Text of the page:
Alternatively, just draw two perpendicular lines, show the angle, and then add any verbal description for better understanding. The result is instant and the student immediately understands the concept of a 90 degree angle!

A proposed new technique for bowling line-of-sight construction training

I will now introduce a new method of line-of-sight construction training that I have used with great success with many of my students. The method involves using a device to create and consolidate in the spatial and visual imagination and in the memory of the player a bright image of the line-of-sight in the real playing environment during delivery preparation and execution.

While training using this device, there is no need to describe the line image using objects of abstract logical thinking, and, as a consequence, there is no need for any interpretation by the player.

This patent-pending device utilizes a luminous bar (3 to 5 meters high) installed above the lane in a vertical position. Depending on the particular training task, it can be installed in the targeting area, at the exit point, at the breakpoint, or as close as possible to pins. Reflection of this bar creates a bright and clearly visible image of the line-of-sight on the lane. This bright reflected line on the lane is used to train and consolidate the required skill of constructing the line-of-sight by the bowler.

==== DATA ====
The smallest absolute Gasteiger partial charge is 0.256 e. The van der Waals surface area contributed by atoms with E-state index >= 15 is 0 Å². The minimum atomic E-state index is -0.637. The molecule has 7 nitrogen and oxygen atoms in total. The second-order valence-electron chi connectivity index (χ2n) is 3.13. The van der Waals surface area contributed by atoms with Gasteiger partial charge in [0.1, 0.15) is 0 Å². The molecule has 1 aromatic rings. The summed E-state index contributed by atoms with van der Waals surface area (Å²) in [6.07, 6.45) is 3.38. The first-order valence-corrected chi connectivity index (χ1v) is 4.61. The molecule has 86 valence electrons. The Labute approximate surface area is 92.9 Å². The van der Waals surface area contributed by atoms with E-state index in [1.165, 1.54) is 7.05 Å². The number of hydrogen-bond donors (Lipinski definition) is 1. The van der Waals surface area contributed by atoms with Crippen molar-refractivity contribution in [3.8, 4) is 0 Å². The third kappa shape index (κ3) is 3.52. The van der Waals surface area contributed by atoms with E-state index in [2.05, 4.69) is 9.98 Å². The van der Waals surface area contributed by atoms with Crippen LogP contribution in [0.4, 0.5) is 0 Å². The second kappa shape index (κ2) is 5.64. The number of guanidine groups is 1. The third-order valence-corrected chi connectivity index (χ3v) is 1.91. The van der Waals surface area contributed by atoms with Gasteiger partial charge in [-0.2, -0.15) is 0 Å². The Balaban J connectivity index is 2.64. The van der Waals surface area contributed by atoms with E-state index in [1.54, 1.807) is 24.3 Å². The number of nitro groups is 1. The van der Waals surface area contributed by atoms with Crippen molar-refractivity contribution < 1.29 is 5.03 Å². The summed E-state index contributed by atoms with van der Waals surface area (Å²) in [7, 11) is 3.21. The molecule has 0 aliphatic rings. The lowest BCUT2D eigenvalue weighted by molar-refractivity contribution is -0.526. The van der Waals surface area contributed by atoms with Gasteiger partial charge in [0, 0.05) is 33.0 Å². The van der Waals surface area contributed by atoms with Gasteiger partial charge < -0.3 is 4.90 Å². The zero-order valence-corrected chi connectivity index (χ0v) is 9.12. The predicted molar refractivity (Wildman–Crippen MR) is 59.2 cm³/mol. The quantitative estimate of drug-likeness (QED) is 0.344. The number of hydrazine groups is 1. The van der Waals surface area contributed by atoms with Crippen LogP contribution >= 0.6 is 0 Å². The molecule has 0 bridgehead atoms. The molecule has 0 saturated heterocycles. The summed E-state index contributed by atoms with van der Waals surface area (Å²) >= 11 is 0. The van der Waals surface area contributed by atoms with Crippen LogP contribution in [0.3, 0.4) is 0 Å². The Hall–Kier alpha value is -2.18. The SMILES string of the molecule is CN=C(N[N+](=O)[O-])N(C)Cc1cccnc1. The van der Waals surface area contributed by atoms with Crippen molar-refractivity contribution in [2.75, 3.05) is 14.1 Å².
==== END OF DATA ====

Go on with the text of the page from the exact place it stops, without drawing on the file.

Lighted bar, installed in the breakpoint zone

The property of the reflected line to change its position while the player moves left and right, as well as the possibility to change the initial position of the device, allows the bowler to almost intuitively understand the process of adjusting the line position on the lane.

Since this training technique so directly demonstrates the concept of line-of-sight and its fundamental properties, it is even effective on players who haven’t yet developed advanced abstract logical thinking abilities, such as children.

Here, the lighted bar is installed at the arrow zone for the purposes of 3-6-9 training.